Armstrong Air & Space Museum
The year was 1969 and the mood was as high as the man on the moon. Neil A. Armstrong had done what no man had done before him. From his hometown of Wapakoneta, across the United States, and around the world, people wanted to honor his feat.
The Apollo 11 crew had completed the greatest journey in human history putting men on the moon and setting the course for the future of the nation's space program.
The impact of that journey is still felt in Wapakoneta today. Businesses and streets in the community reflect the pride the city has in its native son, the first person to walk on the moon.
On July 20, 1969, Ohio governor James Rhodes proposed a museum as a monument to the achievements of not only Armstrong but "all Ohioans who have attempted to defy gravity," as well as to the history of the space program itself.
After the state of Ohio pledged $500,000 for the museum, Governor Rhodes challenged the local community to match, dollar for dollar, the funds to build the facility. "Neil Armstrong is the man of the century and we want to perpetuate his achievements here in Ohio," Rhodes said.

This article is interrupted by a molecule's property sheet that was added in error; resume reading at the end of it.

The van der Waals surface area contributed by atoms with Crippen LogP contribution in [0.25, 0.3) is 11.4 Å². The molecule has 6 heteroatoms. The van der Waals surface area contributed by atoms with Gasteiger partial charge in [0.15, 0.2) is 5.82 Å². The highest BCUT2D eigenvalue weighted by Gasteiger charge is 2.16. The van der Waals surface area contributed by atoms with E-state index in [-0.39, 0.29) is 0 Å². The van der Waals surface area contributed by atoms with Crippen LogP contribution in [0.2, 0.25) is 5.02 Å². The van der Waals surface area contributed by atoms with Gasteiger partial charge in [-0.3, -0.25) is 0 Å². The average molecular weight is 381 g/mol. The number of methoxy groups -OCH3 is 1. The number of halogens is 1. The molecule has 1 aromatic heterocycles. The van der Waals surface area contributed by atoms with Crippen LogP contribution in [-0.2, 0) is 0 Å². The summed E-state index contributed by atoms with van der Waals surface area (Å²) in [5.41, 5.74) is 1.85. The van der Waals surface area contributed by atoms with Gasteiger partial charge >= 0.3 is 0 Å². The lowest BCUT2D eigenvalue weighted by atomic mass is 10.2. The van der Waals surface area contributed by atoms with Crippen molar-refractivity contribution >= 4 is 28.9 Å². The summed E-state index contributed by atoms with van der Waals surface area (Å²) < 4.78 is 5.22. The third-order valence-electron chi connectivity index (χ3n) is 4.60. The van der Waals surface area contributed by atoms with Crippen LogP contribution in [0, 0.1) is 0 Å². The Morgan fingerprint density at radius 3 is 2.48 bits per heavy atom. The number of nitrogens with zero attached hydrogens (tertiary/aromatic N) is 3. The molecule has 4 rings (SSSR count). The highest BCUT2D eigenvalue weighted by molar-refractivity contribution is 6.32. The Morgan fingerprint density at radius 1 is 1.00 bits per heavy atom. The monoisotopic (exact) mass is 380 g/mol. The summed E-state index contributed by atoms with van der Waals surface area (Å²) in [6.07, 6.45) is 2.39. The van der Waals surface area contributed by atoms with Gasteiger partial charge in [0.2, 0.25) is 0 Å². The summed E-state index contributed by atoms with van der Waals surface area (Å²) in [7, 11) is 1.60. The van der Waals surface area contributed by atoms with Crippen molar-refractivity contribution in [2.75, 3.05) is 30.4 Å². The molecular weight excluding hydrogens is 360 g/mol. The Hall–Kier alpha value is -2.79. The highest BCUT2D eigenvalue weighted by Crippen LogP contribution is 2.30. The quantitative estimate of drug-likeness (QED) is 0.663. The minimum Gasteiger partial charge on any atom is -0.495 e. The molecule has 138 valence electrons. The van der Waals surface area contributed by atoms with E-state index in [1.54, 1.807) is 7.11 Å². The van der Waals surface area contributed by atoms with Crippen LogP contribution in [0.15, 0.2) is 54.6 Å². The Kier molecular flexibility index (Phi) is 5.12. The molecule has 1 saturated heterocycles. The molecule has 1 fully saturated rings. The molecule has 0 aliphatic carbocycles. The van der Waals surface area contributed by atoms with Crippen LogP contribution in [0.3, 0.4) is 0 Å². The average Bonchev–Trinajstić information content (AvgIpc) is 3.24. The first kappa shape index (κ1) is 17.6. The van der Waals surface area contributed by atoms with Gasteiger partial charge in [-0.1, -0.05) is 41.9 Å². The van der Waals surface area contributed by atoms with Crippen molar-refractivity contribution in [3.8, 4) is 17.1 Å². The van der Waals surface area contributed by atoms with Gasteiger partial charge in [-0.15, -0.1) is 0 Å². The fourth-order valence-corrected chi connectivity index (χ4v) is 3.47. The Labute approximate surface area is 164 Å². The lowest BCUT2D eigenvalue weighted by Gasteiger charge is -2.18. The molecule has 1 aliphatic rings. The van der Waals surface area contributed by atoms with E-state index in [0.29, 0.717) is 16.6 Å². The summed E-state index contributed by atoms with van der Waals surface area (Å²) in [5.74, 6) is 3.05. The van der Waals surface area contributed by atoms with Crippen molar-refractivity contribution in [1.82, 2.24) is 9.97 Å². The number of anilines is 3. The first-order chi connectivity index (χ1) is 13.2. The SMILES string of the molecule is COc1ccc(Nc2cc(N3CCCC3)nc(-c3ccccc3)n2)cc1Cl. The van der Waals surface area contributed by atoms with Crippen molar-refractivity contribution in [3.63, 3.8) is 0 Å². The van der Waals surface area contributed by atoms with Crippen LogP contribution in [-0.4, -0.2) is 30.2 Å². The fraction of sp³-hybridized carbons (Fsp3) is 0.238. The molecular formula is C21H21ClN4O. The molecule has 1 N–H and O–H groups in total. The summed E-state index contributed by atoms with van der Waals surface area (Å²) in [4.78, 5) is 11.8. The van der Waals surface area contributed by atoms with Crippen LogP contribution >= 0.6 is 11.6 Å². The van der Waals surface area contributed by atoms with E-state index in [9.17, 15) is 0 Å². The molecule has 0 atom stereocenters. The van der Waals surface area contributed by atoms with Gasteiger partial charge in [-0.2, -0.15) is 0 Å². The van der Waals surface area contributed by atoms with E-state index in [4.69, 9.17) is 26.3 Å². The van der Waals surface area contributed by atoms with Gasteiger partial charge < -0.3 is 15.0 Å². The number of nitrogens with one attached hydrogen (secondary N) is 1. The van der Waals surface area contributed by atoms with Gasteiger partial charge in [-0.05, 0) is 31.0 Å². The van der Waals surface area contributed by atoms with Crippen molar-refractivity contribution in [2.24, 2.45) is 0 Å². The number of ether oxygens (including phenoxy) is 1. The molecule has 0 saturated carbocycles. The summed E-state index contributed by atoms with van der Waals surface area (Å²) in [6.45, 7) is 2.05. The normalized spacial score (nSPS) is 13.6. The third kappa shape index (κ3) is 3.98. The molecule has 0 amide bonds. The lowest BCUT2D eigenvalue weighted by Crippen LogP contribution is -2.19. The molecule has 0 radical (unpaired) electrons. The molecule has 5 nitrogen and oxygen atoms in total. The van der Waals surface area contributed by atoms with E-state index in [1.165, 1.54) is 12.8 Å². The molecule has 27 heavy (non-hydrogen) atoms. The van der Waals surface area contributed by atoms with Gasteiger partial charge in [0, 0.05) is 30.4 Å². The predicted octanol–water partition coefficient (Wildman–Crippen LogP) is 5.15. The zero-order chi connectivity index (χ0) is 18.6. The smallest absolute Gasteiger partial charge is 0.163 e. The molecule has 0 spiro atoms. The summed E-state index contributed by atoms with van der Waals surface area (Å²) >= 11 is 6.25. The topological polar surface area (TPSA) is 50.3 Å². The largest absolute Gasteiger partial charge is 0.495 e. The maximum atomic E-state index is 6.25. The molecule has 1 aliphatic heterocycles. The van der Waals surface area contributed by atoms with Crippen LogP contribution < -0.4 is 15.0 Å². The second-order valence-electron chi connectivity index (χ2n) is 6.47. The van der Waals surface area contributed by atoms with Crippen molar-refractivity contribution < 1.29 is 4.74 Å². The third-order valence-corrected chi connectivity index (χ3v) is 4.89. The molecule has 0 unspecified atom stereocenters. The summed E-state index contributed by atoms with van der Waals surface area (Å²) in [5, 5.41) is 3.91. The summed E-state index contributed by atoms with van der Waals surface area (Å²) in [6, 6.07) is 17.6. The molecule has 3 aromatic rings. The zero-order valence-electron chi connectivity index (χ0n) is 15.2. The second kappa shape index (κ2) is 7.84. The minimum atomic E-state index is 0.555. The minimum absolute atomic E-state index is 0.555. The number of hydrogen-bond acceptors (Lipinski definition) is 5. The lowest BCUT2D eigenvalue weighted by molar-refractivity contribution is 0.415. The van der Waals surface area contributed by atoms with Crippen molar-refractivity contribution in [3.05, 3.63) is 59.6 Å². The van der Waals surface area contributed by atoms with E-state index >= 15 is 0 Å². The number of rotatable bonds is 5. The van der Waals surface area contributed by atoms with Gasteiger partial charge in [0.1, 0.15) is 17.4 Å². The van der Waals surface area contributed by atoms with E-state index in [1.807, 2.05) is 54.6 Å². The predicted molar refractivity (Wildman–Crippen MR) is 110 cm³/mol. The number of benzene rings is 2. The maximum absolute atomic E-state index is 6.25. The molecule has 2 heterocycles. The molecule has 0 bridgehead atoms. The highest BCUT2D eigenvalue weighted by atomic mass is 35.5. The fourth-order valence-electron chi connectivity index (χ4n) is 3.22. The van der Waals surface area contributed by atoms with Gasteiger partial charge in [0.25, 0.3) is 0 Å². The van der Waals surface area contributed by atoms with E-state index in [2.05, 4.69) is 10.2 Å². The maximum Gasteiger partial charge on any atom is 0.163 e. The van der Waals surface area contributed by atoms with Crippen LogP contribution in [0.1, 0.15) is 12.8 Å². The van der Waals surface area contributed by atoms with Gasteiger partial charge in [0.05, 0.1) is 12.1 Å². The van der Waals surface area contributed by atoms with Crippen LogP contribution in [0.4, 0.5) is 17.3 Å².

Wapakoneta residents met that challenge head on. Businesses and individuals alike donated to the cause. Even school children saved their pennies and nickels in order to take part in this once-in-a-lifetime project.
When the governor returned to Wapakoneta, he was presented with a check for $528,313.55. Citizens of Wapakoneta had raised over half of the total cost.
Plans for the museum were unveiled during the groundbreaking ceremony in 1970. The design was unique. Earth was mounded around the steel-reinforced concrete building, giving the building the semblance of being underground. Designed to accommodate the Astro Theater for multimedia film and sound presentations, the central sphere dominates the entire complex. The fifty-six feet wide dome enhances the futuristic moon-base design.
On July 20, 1972, three years to the day after Neil Armstrong's walk on the moon, the Armstrong Air and Space Museum opened to much fanfare. Armstrong himself was present to help open the facility, and Tricia Nixon Cox, standing in for the President, presented moon rocks brought back to Earth from the Apollo 11 mission.
As space exploration has evolved, so have the exhibits at the Armstrong Air and Space Museum. But the focus has remained the same: to stand not only as a repository of Ohio's aeronautical history and a monument to Ohio's contribution to aviation and space exploration, but also as a tribute to Ohioan Neil Armstrong, whose "one small step for a man" was indeed a "giant leap for mankind."